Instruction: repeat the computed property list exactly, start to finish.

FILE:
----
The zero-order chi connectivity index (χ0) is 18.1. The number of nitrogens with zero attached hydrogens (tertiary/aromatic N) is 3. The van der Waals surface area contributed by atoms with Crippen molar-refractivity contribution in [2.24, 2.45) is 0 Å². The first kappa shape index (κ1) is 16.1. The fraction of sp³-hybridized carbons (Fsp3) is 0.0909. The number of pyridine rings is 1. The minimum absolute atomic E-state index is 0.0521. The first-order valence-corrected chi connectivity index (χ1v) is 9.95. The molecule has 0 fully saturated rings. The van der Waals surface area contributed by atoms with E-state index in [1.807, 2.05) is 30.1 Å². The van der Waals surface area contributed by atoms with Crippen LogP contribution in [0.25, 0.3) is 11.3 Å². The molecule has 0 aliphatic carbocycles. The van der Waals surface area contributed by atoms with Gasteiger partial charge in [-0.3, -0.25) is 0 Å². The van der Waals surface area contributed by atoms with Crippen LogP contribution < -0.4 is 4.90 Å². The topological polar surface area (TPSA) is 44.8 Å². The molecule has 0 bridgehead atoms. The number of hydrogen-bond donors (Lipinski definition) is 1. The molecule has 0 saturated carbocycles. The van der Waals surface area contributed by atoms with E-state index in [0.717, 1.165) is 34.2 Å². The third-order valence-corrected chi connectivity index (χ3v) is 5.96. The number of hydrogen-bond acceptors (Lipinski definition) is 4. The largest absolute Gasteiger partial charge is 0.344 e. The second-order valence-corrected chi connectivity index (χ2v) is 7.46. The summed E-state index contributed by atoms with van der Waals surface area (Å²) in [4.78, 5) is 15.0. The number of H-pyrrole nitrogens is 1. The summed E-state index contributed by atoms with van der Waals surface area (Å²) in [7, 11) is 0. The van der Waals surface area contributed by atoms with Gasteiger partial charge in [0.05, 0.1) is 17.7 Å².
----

The zero-order chi connectivity index (χ0) is 18.1. The number of nitrogens with zero attached hydrogens (tertiary/aromatic N) is 3. The van der Waals surface area contributed by atoms with Crippen molar-refractivity contribution in [2.24, 2.45) is 0 Å². The first kappa shape index (κ1) is 16.1. The fraction of sp³-hybridized carbons (Fsp3) is 0.0909. The number of pyridine rings is 1. The minimum absolute atomic E-state index is 0.0521. The first-order valence-corrected chi connectivity index (χ1v) is 9.95. The molecule has 0 fully saturated rings. The van der Waals surface area contributed by atoms with E-state index in [1.807, 2.05) is 30.1 Å². The van der Waals surface area contributed by atoms with Crippen LogP contribution in [0.25, 0.3) is 11.3 Å². The molecule has 0 aliphatic carbocycles. The van der Waals surface area contributed by atoms with Gasteiger partial charge in [-0.3, -0.25) is 0 Å². The van der Waals surface area contributed by atoms with Crippen LogP contribution < -0.4 is 4.90 Å². The topological polar surface area (TPSA) is 44.8 Å². The molecule has 0 bridgehead atoms. The number of hydrogen-bond donors (Lipinski definition) is 1. The molecule has 0 saturated carbocycles. The van der Waals surface area contributed by atoms with E-state index in [0.717, 1.165) is 34.2 Å². The third-order valence-corrected chi connectivity index (χ3v) is 5.96. The number of hydrogen-bond acceptors (Lipinski definition) is 4. The largest absolute Gasteiger partial charge is 0.344 e. The second-order valence-corrected chi connectivity index (χ2v) is 7.46. The summed E-state index contributed by atoms with van der Waals surface area (Å²) in [4.78, 5) is 15.0. The number of H-pyrrole nitrogens is 1. The summed E-state index contributed by atoms with van der Waals surface area (Å²) in [7, 11) is 0. The van der Waals surface area contributed by atoms with Gasteiger partial charge in [0.05, 0.1) is 17.7 Å².